Hickenlooper: Economy improving, but more work needed

Governor John Hickenlooper

Kelly Sloan, The Business Times

While economic prospects for Colorado have improved, Gov. John Hickenlooper believes efforts must continue to promote business, entrepreneurship and job growth in the state.

Bipartisan efforts also will be needed in the Colorado Legislature to avoid other problems, among them the recurrence of the devastating wildfires and a mass shooting that took place in the state last year.

“We have an obligation to prevent similar tragedies. This isn’t a Democratic or Republican agenda. It’s a Colorado agenda,” Hickenlooper said during his State of the State Address.

Hickenlooper was mostly upbeat in his assessment of the Colorado economy. “After a historic recession and several challenging years, our economy is back.”

Still, he mentioned a number of initiatives designed to help make Colorado “the best state for entrepreneurship and business.”

Hickenlooper cited the “TBD Colorado” program, an effort to involve citizens in developing a state economic development plan.

To cut red tape holding back development, more than 7,500 state rules and regulations were reviewed and more than half were changed or repealed, he said.

The governor said his office has begun an inventory of state assets and he hopes to work with the  secretary of state to develop a suite of services to help businesses grow.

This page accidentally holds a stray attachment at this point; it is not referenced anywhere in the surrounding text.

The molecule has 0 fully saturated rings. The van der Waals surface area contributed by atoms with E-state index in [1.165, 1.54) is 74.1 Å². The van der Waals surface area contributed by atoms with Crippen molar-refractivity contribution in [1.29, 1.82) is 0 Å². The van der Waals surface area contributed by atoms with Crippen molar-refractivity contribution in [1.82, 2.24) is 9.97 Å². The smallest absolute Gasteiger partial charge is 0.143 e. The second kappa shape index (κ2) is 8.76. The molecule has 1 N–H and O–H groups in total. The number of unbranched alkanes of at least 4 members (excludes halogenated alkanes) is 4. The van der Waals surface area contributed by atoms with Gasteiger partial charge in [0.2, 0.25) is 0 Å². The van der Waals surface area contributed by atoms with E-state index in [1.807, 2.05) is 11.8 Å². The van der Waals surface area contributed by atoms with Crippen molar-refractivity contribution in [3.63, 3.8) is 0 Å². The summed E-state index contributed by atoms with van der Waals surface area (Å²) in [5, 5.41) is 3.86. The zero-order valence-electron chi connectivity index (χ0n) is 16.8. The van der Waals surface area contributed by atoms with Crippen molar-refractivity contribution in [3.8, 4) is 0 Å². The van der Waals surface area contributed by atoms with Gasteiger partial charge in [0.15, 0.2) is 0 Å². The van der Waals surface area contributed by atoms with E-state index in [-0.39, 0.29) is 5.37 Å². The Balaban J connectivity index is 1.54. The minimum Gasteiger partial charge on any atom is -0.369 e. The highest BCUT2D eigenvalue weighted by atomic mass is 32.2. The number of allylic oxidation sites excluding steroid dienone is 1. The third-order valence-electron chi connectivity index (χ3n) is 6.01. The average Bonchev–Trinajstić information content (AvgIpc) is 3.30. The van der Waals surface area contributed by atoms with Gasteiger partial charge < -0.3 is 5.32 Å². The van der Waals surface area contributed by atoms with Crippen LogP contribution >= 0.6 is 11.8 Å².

Hickenlooper urged passage of legislation designed to support advanced industries, but offered no additional details. He also called for legislation to reform the Enterprise Zone program offering tax credits for new jobs, jobs training, capital expenditures, employee-sponsored health benefits and rehabilitation for vacant buildings. While acknowledging the program has helped promote the start and growth of businesses, he said it was time for an update that was both “fair to taxpayers and responsible in extending benefits to support development.”

Advances in drilling technology that have resulted in increased energy production have helped to make America energy secure “for the first time in modern memory,” Hickenlooper said.

But in wading into the debate over local regulations and drilling moratoriums, he said, “What doesn’t work is a patchwork of rules and regulations.”

Hickenlooper reiterated his support for increased use of compressed natural gas as a transportation fuel and also supported the advancement of renewable energy sources.

In addressing other issues, Hickenlooper called on the Legislature to consider gun control measures. “Why not have universal background checks for all gun sales?” he asked.

He also called on the Legislature to enact civil union legislation and allow undocumented children access to higher education.